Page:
It's those hacks and ideas that are now able to blossom through the (re-)discovery of the wonderful Accept header in the HTTP specification. Let me show you the code.


March 11, 20:10 | Comments (22)

Distinguishing power from versatility

I think I've distilled what made my eyebrows go up at Goslings comments about PHP and Ruby. Aside from the fact that he confuses Ruby with Rails and uses the dismissive term "web pages" instead of "web applications", I think the primary mistake was abbreviating "the power of versatility" into just "power".

Power has connotations of how well a specific task can be done. If two tools are aimed at exactly the same scope, the one with more power is usually preferable. But that's really not the kind of power Gosling is taking about. He's talking about the power of versatility. Being able to use the same tool to do every imaginable task.

That's the kind of power I do not envy. At least not for Rails nor PHP (general purpose languages, like Ruby, is a different matter). The greater the versatility, the higher the abstraction, the less useful for the specifics. Saying you'll be everything to everyone, from "web presentations" to "interplanetary navigation" as Gosling puts it, is not free. You have to give up other desirable attributes to get that.

Which is fine, of course. If your model of the world is that you're stranded on a desert island and you can only bring one tool. Or if your model of programmers is that they're too busy/uninterested/dumb to to ever learn more than one platform.

In any case, I'm more at peace with Goslings discussion about power now that I understand he's really talking about the power of versatility. As long as you replace the word Ruby with Rails in his mutterings, he's actually right. Rails achieves great power, productivity, and programmer happiness by trading in the option to "interplanetary navigation".

At the same, the conclusion must be that if a) don't believe the two world models listed above (that you can have only one tool) and b) that you have modest needs, say the intent to build a web application for e-commerce, communities, collaboration, etc, and not "interplanetary navigation", why would you not choose to go with the more specific tool? If you don't desire versatility for the task at hand, wouldn't you rather trade it in for simplicity, productivity, and programmer happiness?

UPDATE: Ryan Tomayko has a great post called Gosling Didn’t Get The Memo that explains and link to the sea change we've seen over the last year or more.

March 11, 19:40 | Comments (10)

The sprint of ideas before release

A couple of weeks ago, we decided to get serious about Rails 1.1 and engaged in the final release sprint. One would think this would lead to the final commas being placed, the font size being adjusted, and proper kerning of the headline being ensured. Not so. The document that is Rails always evolves the most around closing and this release has been no different.

I'll try to go into detail in forthcoming posts on a few of the more exciting additions that has surfaced in recent time. But let me just shine light on similar exposures elsewhere. Jamis Buck has written an excellent guide to the new integration testing framework and Scott Raymond has been trawling the changelogs with light commentary and examples.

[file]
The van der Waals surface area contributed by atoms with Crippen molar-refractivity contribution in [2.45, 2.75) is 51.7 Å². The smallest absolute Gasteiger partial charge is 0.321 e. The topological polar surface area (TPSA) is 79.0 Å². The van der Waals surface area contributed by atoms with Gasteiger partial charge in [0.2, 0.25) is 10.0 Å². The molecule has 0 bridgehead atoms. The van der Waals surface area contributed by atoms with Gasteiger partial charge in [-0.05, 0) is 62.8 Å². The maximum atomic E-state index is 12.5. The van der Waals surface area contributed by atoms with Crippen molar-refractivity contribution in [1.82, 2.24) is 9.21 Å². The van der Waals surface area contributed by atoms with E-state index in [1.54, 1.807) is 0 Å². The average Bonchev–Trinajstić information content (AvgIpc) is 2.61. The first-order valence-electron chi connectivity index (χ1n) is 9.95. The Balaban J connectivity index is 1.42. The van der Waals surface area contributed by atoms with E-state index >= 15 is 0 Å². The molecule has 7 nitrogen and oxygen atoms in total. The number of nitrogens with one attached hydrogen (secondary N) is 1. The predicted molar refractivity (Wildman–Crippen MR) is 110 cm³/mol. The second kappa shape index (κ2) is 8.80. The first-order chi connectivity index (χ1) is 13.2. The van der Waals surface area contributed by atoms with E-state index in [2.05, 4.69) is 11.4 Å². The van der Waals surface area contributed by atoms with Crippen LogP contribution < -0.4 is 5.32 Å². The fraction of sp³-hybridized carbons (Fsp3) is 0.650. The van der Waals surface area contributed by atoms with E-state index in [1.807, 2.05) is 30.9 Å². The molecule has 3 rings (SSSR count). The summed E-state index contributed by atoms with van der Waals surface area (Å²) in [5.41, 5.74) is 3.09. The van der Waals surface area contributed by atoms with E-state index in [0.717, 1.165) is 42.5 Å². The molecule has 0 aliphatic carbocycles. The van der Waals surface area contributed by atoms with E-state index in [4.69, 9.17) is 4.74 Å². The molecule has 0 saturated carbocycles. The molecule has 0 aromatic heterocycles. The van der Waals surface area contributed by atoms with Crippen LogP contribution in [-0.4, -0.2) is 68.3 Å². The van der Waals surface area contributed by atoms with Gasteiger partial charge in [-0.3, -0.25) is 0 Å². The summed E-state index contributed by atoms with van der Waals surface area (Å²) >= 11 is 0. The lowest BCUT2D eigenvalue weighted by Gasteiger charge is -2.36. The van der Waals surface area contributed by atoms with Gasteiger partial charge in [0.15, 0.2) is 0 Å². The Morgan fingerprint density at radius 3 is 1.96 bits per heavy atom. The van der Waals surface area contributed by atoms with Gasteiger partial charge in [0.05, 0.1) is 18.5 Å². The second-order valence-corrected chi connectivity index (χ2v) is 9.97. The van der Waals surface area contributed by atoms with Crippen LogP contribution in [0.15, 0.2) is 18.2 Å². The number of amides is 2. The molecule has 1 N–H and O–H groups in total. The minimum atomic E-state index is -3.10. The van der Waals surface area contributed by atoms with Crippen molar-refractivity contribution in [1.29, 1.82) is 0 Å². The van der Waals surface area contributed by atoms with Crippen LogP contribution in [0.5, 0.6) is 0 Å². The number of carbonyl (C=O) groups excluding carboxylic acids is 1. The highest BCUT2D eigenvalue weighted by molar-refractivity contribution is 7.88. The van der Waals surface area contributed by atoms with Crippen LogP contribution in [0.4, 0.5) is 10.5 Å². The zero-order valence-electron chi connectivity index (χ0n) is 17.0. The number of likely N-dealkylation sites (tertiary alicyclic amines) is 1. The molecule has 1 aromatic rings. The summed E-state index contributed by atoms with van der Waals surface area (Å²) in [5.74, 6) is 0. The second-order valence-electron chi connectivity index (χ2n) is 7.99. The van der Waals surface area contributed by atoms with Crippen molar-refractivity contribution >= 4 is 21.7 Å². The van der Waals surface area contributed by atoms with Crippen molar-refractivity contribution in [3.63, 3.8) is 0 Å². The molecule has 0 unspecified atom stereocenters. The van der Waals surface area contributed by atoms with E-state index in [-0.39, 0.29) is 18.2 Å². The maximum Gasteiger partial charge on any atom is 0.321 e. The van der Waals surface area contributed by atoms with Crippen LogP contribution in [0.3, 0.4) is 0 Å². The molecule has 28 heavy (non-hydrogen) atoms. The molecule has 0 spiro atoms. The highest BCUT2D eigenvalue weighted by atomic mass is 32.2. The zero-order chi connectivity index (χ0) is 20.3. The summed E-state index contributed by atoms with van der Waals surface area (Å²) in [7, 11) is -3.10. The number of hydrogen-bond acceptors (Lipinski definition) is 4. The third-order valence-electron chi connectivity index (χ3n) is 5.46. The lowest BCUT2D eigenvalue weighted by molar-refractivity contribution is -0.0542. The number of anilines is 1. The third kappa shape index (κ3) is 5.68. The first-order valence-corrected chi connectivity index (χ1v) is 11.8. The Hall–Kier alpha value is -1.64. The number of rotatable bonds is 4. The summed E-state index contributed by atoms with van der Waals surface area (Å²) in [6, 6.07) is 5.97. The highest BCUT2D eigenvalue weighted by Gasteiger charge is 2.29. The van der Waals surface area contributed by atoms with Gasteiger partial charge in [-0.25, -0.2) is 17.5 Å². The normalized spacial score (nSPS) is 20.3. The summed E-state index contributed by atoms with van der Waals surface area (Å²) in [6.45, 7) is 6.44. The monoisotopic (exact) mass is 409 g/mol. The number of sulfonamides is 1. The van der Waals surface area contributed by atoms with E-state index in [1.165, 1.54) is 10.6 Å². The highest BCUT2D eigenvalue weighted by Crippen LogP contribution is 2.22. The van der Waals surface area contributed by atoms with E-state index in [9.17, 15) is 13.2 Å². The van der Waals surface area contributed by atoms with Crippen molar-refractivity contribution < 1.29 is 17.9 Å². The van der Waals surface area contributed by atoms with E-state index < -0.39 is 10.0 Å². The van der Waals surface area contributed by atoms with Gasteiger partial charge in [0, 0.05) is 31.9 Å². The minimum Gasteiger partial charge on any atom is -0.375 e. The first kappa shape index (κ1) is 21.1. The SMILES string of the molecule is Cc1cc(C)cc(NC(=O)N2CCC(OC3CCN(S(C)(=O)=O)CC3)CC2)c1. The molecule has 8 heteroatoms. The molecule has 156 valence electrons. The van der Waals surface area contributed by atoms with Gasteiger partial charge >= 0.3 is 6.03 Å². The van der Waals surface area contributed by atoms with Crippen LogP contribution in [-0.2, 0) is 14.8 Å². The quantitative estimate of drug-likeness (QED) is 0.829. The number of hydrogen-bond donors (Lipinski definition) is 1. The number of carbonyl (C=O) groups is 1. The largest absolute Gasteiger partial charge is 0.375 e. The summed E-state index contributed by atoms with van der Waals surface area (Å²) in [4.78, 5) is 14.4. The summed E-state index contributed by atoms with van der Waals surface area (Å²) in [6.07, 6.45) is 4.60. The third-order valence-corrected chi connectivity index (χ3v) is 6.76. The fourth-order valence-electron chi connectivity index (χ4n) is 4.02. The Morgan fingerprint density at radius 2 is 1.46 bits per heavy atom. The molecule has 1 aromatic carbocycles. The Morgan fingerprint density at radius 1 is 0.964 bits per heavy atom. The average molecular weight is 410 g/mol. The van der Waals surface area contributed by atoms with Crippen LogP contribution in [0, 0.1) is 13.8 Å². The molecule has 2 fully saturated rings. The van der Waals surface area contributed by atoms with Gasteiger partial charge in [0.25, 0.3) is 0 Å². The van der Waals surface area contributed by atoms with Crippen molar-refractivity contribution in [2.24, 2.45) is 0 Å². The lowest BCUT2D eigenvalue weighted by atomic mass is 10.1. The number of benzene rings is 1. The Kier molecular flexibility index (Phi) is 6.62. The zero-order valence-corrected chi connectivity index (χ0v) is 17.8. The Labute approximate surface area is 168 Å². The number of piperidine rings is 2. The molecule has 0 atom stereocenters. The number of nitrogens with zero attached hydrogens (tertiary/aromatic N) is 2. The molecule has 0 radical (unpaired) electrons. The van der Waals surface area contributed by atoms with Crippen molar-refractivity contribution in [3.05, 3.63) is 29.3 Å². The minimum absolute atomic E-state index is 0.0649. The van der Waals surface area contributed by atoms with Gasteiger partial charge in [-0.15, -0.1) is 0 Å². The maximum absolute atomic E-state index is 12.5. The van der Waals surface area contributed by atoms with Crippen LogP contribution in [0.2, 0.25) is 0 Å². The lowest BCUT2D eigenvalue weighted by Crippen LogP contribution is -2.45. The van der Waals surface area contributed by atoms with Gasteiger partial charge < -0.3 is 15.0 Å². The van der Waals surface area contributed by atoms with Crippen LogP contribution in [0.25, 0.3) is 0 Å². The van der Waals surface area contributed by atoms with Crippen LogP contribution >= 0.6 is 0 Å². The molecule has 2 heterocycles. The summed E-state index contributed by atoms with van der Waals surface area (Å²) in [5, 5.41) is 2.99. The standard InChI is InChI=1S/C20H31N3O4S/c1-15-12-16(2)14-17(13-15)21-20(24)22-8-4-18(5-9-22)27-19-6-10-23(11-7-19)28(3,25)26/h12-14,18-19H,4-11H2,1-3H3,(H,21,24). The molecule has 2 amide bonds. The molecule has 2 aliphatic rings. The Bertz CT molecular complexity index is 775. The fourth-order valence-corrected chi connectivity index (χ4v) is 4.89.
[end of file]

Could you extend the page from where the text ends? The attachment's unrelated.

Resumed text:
Now, just to setup a few expectations for myself going forward, these are the themes that has influenced my thinking on Rails of late:

  • HTTP is a Wonderful Acquired Taste
  • Flash Beyond the Movies and into the Infrastructure
  • XML as a Glorified Hash
  • How to Make Polling Scale
March 10, 21:31 | Comments (55)

Pay no attention to the heathens

James Gosling, the creator of Java, gave his take on PHP and Ruby at a Sun conference lately:

PHP and Ruby are perfectly fine systems, but they are scripting languages and get their power through specialization: they just generate web pages. But none of them attempt any serious breadth in the application domain and they both have really serious scaling and performance problems.

Heh. I love quotes like that. You don't even have to add commentary. Just imagine a puzzled face with raised eyebrows.

March 03, 17:10 | Comments (53)

Some times you just have to smile

Looking at a Sun Java Creator 2 demo, I found this little nugget of gold:

UploadedFile uploadedFile = (UploadedFile) fileUpload1.getUploadedFile();
String text = uploadedFile.getAsString();

It's hard not to get a good chuckle out of that.

March 01, 23:28 | Comments (17)

Getting Real by 37signals

If the Loud Thinking haven't been so loud lately, there's a reason. Over the last couple of months, I've been busy writing essays for our Getting Real book along with the rest of 37signals. We've tried to compile the best of our thoughts on building web applications, 37s-style. And now it's finally all done and for sale: Getting Real, the book.

We've chosen to go PDF only for starters. When you live and breathe in the web space, the world of paper publishing is a scary place fraught with inefficiencies and legacy ways. Since we're all about saying less, we thought instead just to write a short book that's really just a collection of essays. Easy to read a few pages at the time on the screen or to print them for the go. So that's what we did.

There are ninety essays in all and you can read four of them for free before deciding whether its worth the buy. The book also serves as a worthy taster for the Getting Real workshops we've been running.

Since they have a tendency of selling out before most people can blink and because not everyone can afford or want to travel to Chicago, it's great to be able to share our thoughts on Half, Not Half-Assed, The Three State Solution, Less Software, and all the other ideas in a more generally accessible form.

Also, despite being hip and youthful, the book doesn't talk a lot about Ajax and other Web 2.0 snazziness. So as a bandage, we made the shop for the book all ajaxy and youthful. Ain't It Cool?

UPDATE: We've sold more than 1,750 copies since yesterday and are celebrating that with a reprint that puts less stress on the printer toner and fixes the handful of typos found.